There was limited practical guidance specifically for the Australian rail industry for the application of system safety assurance processes to the development of complex and safety-critical rail systems.
Although not directly in response to this accident, the Rail Industry Safety and Standards Board (RISSB) has published standards and guidelines since the accident that helped address this safety issue.
In November 2018, RISSB issued Australian Standard AS 7472 (Railway operations – management of change) to assist rail transport operators (RTOs) in fulfilling change management responsibilities. The standard included several elements relevant to projects such as the generation 3 remote control equipment (RCE) project, including:
In January 2019, RISSB issued the Rolling Stock Safety Assessment guideline as ‘an aid to rail industry describing common practice for the safety assessment of rolling stock and approvals.’ It set guidance for:
The guideline listed several systems and safety engineering standards, including EN 50126 Railway Applications – The Specification and Demonstration of Reliability, Availability, Maintainability and Safety (RAMS), as normative references.
In June 2020, the RISSB-developed AS 7473 (Complex system integration in railways) was issued and was freely available to RISSB member organisations. It stated:
The objective of this Standard is to establish an industry approach for managing:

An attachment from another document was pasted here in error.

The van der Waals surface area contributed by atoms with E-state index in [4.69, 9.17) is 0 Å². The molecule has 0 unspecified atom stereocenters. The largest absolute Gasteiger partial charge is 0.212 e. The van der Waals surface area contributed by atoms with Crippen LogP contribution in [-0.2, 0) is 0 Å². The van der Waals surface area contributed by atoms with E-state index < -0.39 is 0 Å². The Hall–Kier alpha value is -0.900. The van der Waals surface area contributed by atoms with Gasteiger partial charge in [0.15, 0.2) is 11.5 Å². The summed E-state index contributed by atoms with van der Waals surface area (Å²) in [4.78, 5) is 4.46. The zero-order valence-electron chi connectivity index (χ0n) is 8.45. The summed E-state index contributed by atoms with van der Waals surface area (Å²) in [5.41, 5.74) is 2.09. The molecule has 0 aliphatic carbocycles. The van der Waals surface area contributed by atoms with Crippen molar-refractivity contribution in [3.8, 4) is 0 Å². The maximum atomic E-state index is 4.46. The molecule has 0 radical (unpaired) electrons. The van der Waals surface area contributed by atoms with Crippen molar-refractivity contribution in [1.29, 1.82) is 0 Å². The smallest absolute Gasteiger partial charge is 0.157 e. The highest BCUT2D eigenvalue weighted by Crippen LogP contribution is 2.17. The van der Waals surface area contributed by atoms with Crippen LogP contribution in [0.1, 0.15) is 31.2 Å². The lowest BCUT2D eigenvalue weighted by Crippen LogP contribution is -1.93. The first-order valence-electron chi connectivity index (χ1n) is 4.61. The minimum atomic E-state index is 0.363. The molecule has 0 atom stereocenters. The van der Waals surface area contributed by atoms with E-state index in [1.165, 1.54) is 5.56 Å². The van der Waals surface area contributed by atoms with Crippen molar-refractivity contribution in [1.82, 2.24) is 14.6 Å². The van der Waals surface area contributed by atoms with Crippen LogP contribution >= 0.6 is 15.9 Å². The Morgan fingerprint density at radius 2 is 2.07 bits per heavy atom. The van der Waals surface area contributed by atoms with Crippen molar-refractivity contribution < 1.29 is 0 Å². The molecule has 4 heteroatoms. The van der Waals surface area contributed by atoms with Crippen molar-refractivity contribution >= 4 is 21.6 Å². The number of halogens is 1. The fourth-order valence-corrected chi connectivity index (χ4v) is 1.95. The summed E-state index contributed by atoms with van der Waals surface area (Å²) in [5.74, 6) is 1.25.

This Standard defines an approach to support the preparation and execution of system integration for rail projects in Australia. It provides processes to support the definition, control and optimization of integration processes used within an organization or project that can be applied by the adopter when delivering railway systems.
This Standard is targeted at railway systems integrators such as operators, delivery authorities, prime contractors and alliances, or other bodies involved in integrating systems for or into a railway environment. Specifically, activities that result in changes or creation of railway configuration or operation.
AS 7473 listed 2 systems and safety standards as normative references: EN 50126 and ISO/IEC 15288 (Systems and software engineering - System life cycle processes).
In 2021, RISSB issued standard AS 7474 (Rail industry – System safety) to ‘provide a clear standard for management of System Safety that addresses Australian legislative requirements and is readily scalable for the scope of rail projects undertaken within Australia.’ It stated:
The System Safety Assurance standard is to provide key requirements for the elimination or minimisation of safety-related risks, so far as is reasonably practicable (SFAIRP) associated with the planning, design, build, installation, testing and commissioning, operation, maintenance and disposal of rail assets including rollingstock, track and supporting infrastructure.